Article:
|School Report #3|
From 5/31/02 Sun Times Article about Chicago Children
From 9/5/03 Chicago Tribune about Chicago Children
From the Chicago Tribune 11/5/03
The article reports that about 44% of Illinois Schools (1,718 of 3,919) were rated as "failing" because they did not meet academic standards for all students established by the federal Leave No Child Behind initiative. Instead of having an average student achievement score that is acceptable (over 40% passing at their grade level on the ISAT), schools now have to show that for all subgroups (high income, low income, disabled, limited English ) that the average student score is acceptable (though by 2014, all students will be expected to pass). As bad as this is, this might understate the problem though, as some schools did not meet requirements that 95% of students take the achievement tests, leading to estimates that 10% of low income students weren't tested. Some counter that Florida did worse (90% failure), but Illinois is still in bad shape.
While LD children would be expected to score more poorly on achievement tests, the article correctly notes, the problem is that many schools do a poor job of making accommodations for LD students that are allowed, waiting until the day of the test for example to plan for accommodations. The article notes that it will be tougher for poor schools to bring up their scores since they have less trained staff. They note 40% of teachers in high-poverty schools have master's degrees, while 53.1% of low-poverty school teachers do. Further, 5.4% of classes in high-poverty schools are taught by teachers who were not trained and tested to teach in that area, compared to 0.5% of classes taught in low-poverty schools.
Minorities' scores will become more of an issue in this debate as well. A Chicago Tribune 11/7/03 article discusses how in 1980 the Chicago Public School system entered into a voluntary agreement with the U.S. Justice Department to desegregate its schools, but by 2003, 45% of Chicago public schools still were not in compliance with portions of this agreement that mandated hiring diverse teaching staff. This becomes more of an issue as the 2000-2001 school year showed that the CPS student population was 9.6% White, 51% Black, and 36% Hispanic. More white students are placed at magnate schools, which, critics argue, get more educational dollars than other schools. The new plan the city has now would show how much money goes to these schools versus other schools in the future, but would not provide numbers for accountability for past allotment.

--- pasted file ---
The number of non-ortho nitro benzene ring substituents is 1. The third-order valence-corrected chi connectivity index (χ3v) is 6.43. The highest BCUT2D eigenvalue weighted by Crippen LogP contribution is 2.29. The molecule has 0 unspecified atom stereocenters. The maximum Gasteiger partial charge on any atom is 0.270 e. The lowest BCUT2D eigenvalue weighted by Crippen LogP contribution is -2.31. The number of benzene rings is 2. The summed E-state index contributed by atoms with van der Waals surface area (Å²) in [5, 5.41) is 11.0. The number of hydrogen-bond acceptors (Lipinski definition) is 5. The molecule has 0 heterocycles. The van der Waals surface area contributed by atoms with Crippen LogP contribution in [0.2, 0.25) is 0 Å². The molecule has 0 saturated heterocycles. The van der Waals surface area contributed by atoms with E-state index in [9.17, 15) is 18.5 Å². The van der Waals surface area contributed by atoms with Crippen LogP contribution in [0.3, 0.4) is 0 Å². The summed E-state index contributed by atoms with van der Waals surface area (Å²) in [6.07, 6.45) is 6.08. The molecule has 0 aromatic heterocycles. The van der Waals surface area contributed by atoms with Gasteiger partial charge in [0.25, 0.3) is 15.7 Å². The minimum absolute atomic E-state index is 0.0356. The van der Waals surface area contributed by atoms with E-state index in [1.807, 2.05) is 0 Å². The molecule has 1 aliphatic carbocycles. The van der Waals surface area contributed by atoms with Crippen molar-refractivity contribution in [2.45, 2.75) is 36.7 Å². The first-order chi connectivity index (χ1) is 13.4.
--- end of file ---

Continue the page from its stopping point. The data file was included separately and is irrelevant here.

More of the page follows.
Chicago Tribune 9/26/03
Only 11% (14,931) of eligible Chicago Public School students (133,000) receive free tutoring offered by the federal No Child Left Behind Act. The City gave parents three weeks to fill out reportedly complex forms which were in English, and sent to non-English speaking parents. The City held meetings about it only twice, and both were at the same Southwest Side school. While the paper notes the CPS gets to keep the unspent funding (about $20 million of the $45 million available), it also notes that other states are reporting 10-15% usage rates too. Difficulties arranging transportation to and from tutoring sessions, and lack of familiarity with the 17 private tutoring company make some parents hesitant.
Also as part of the No Child Left Behind Act, 270,000 children could have been moved from their "failing" school to a better one. While only 19,000 applied, only 530 of them were actually moved due to space issues.
What do you make of this? Remember the McLoyd Article? She noted:
But wait there's MORE!
From the Chicago Tribune 8/27/04 Sharp Rise in Poverty Reported
The tribune reported that: